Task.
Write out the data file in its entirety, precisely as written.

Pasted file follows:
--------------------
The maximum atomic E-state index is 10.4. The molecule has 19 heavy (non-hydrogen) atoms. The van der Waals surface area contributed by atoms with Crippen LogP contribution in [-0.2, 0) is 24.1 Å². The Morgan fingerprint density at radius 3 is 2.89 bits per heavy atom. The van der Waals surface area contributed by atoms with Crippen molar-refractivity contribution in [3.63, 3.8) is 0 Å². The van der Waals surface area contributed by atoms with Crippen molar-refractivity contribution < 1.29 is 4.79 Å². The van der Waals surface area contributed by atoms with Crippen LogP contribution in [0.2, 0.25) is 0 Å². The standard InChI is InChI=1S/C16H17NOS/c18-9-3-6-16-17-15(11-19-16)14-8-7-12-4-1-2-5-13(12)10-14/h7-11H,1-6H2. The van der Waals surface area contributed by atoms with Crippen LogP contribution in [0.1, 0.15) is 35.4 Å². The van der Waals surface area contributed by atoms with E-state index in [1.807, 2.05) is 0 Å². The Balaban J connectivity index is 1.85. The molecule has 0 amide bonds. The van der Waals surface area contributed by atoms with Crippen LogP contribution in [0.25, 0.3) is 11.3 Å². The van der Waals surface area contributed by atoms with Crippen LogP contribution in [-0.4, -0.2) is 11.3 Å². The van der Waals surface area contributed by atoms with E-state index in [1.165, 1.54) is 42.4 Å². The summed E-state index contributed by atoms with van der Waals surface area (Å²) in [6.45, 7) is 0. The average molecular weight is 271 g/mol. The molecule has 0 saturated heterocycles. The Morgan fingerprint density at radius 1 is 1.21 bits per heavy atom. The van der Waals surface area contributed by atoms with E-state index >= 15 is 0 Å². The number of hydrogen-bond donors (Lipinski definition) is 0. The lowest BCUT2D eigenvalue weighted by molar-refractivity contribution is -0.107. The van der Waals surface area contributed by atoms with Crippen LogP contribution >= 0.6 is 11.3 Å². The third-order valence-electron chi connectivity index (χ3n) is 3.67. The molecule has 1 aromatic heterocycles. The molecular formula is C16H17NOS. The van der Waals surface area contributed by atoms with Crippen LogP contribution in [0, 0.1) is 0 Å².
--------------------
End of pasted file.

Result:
The maximum atomic E-state index is 10.4. The molecule has 19 heavy (non-hydrogen) atoms. The van der Waals surface area contributed by atoms with Crippen LogP contribution in [-0.2, 0) is 24.1 Å². The Morgan fingerprint density at radius 3 is 2.89 bits per heavy atom. The van der Waals surface area contributed by atoms with Crippen molar-refractivity contribution in [3.63, 3.8) is 0 Å². The van der Waals surface area contributed by atoms with Crippen molar-refractivity contribution < 1.29 is 4.79 Å². The van der Waals surface area contributed by atoms with Crippen LogP contribution in [0.2, 0.25) is 0 Å². The standard InChI is InChI=1S/C16H17NOS/c18-9-3-6-16-17-15(11-19-16)14-8-7-12-4-1-2-5-13(12)10-14/h7-11H,1-6H2. The van der Waals surface area contributed by atoms with Crippen LogP contribution in [0.1, 0.15) is 35.4 Å². The van der Waals surface area contributed by atoms with E-state index in [1.807, 2.05) is 0 Å². The Balaban J connectivity index is 1.85. The molecule has 0 amide bonds. The van der Waals surface area contributed by atoms with Crippen LogP contribution in [0.25, 0.3) is 11.3 Å². The van der Waals surface area contributed by atoms with Crippen LogP contribution in [-0.4, -0.2) is 11.3 Å². The van der Waals surface area contributed by atoms with E-state index in [1.165, 1.54) is 42.4 Å². The summed E-state index contributed by atoms with van der Waals surface area (Å²) in [6.45, 7) is 0. The average molecular weight is 271 g/mol. The molecule has 0 saturated heterocycles. The Morgan fingerprint density at radius 1 is 1.21 bits per heavy atom. The van der Waals surface area contributed by atoms with E-state index >= 15 is 0 Å². The number of hydrogen-bond donors (Lipinski definition) is 0. The lowest BCUT2D eigenvalue weighted by molar-refractivity contribution is -0.107. The van der Waals surface area contributed by atoms with Crippen LogP contribution >= 0.6 is 11.3 Å². The third-order valence-electron chi connectivity index (χ3n) is 3.67. The molecule has 1 aromatic heterocycles. The molecular formula is C16H17NOS. The van der Waals surface area contributed by atoms with Crippen LogP contribution in [0, 0.1) is 0 Å².